Ancient Science: Mysterious Babylonian Tablet Could Hold Mathematical Secrets For Today's Researchers

An ancient Babylonian tablet whose purpose has been a longstanding mystery reveals that the ancient Mesopotamian civilization beat the Greeks to the discovery of trigonometry by more than 1,000 years, researchers say—and their methodology might even hold lessons for modern-day mathematicians.

The tablet, Plimpton 322, was discovered in the early 1900s in present-day Iraq, according to, and researchers have puzzled over its function ever since. It displays four columns and 15 rows of numbers in the contemporary cuneiform script composed in a base 60, or sexagesimal, system.

Dr. Daniel Mansfield, of the School of Mathematics and Statistics in the University of New South Wales (UNSW) Faculty of Science, Sydney, says his research has unearthed the tablet’s true meaning. His paper, co-authored with UNSW Associate Professor Norman Wildberger, was published in Historia Mathematica.

"The huge mystery, until now, was [Plimpton 332’s] purpose—why the ancient scribes carried out the complex task of generating and sorting the numbers on the tablet,” he wrote.

"Our research reveals that Plimpton 322 describes the shapes of right-angle triangles using a novel kind of trigonometry based on ratios, not angles and circles. It is a fascinating mathematical work that demonstrates undoubted genius,” Mansfield continued.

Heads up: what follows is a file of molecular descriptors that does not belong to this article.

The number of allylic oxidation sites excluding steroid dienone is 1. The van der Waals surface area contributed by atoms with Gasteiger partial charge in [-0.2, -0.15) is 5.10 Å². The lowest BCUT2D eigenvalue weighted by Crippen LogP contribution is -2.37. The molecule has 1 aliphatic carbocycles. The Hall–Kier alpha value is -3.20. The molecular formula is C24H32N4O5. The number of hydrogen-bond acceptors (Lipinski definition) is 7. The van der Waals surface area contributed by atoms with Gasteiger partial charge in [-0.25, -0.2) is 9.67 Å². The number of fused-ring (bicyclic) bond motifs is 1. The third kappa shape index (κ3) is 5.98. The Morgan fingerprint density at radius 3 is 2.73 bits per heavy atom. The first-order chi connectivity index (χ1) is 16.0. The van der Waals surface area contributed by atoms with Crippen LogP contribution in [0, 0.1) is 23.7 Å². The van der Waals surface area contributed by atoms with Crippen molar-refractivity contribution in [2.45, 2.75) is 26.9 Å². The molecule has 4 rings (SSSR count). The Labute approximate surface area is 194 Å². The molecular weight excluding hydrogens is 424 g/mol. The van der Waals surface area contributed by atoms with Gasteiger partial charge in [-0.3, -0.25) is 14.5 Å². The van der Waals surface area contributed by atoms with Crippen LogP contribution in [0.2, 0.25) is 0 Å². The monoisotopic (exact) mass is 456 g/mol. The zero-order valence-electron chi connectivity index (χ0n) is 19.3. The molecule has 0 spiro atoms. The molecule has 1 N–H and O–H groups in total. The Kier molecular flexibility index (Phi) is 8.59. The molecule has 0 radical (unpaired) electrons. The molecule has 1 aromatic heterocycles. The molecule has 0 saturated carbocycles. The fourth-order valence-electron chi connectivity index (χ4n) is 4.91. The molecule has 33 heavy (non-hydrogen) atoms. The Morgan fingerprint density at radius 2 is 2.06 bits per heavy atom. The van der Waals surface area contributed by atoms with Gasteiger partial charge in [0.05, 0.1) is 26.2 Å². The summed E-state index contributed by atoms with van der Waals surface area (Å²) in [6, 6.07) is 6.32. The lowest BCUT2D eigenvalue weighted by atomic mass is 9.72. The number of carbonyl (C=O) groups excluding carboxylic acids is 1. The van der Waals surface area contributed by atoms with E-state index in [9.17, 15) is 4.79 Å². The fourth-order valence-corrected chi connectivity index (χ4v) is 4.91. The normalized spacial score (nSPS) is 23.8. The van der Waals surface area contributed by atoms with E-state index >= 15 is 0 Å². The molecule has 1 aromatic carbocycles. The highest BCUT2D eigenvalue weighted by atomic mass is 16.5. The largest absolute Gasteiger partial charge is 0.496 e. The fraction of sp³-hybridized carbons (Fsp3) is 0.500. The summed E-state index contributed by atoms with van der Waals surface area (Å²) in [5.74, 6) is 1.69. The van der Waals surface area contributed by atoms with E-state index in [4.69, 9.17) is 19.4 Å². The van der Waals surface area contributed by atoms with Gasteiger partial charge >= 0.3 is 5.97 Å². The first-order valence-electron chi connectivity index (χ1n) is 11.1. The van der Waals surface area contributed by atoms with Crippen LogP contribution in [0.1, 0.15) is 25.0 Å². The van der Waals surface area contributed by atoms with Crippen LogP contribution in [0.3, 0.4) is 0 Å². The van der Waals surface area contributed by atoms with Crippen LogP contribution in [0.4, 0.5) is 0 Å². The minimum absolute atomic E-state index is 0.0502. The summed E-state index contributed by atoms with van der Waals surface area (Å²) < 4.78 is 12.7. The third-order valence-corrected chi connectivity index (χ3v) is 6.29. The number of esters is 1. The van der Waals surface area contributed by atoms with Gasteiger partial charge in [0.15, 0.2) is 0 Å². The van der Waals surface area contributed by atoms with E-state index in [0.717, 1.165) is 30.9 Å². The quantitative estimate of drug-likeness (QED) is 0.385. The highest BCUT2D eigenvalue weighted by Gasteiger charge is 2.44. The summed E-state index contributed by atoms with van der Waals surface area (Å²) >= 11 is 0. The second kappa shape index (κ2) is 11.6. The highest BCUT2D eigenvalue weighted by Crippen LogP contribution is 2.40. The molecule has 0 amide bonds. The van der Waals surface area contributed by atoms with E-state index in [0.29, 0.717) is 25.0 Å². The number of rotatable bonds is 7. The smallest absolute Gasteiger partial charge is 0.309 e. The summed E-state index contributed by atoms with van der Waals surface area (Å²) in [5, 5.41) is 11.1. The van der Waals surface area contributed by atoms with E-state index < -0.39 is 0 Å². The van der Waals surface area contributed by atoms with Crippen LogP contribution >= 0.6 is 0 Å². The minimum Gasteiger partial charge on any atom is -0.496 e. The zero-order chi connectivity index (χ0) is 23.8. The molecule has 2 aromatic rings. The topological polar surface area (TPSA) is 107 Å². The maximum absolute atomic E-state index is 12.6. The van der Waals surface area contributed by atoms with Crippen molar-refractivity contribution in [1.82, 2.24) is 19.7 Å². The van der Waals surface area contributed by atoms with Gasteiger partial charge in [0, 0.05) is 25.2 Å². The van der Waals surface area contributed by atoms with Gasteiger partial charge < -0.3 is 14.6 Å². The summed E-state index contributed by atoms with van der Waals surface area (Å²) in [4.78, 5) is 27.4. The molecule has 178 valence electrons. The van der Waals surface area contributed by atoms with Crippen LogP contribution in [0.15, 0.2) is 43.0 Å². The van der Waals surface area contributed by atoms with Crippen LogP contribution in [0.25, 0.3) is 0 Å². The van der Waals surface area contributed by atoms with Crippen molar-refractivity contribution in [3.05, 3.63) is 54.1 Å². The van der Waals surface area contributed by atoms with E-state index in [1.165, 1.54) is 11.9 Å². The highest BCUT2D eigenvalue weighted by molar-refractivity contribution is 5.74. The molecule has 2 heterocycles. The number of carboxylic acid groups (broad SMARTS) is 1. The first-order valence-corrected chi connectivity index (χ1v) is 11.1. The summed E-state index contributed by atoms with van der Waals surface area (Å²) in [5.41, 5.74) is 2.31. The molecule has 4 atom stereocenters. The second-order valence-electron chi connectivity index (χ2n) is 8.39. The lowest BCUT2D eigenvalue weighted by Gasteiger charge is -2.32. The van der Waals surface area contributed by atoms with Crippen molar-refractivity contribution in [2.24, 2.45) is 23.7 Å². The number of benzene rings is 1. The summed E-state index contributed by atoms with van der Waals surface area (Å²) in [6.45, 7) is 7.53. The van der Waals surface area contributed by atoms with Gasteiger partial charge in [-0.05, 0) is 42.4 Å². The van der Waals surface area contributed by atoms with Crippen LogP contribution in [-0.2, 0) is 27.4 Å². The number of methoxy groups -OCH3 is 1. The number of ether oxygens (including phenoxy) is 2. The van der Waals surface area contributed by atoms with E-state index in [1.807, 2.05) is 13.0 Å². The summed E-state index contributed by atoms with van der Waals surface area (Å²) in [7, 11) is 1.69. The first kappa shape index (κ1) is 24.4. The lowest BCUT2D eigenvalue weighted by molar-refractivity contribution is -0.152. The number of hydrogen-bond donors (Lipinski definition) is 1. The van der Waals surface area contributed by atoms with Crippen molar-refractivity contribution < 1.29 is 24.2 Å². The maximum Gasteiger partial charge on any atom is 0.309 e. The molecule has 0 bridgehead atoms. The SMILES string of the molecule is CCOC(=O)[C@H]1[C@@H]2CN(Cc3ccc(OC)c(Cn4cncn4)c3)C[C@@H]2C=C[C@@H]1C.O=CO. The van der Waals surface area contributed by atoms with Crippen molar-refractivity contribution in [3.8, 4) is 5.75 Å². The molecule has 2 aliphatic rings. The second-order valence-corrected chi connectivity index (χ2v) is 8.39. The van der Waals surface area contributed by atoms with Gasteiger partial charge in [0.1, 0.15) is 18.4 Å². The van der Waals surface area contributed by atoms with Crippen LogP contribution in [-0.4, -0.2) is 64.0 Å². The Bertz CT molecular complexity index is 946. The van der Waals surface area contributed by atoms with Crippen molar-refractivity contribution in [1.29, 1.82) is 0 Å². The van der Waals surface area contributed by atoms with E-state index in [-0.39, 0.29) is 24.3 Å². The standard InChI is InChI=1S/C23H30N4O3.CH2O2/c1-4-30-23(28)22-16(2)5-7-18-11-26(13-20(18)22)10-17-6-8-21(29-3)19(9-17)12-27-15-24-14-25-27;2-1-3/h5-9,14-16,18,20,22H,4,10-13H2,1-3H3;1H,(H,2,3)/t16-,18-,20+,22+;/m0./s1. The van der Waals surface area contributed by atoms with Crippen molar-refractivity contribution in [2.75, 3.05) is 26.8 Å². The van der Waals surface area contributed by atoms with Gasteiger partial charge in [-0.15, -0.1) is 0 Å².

The calculations may have been used for architectural calculations when building pyramids or other structures.

"The tablet not only contains the world's oldest trigonometric table; it is also the only completely accurate trigonometric table, because of the very different Babylonian approach to arithmetic and geometry.”

In a video promoting the discovery, Mansfield said the 60-base system used by Babylonians could potentially influence the way we use mathematics today, as it can facilitate more precise division.

“It’s rare that the ancient world teaches us something new,” he said.

Mansfield came across Plimpton 322 unexpectedly, when gathering material for his first-year students at UNSW.

He and Wildberger wanted to look into Babylonian mathematics and explore the different historical interpretations of the tablet's meaning when they noticed it had parallels to rational trigonometry theories found in Wildberger's book Divine Proportions: Rational Trigonometry to Universal Geometry.

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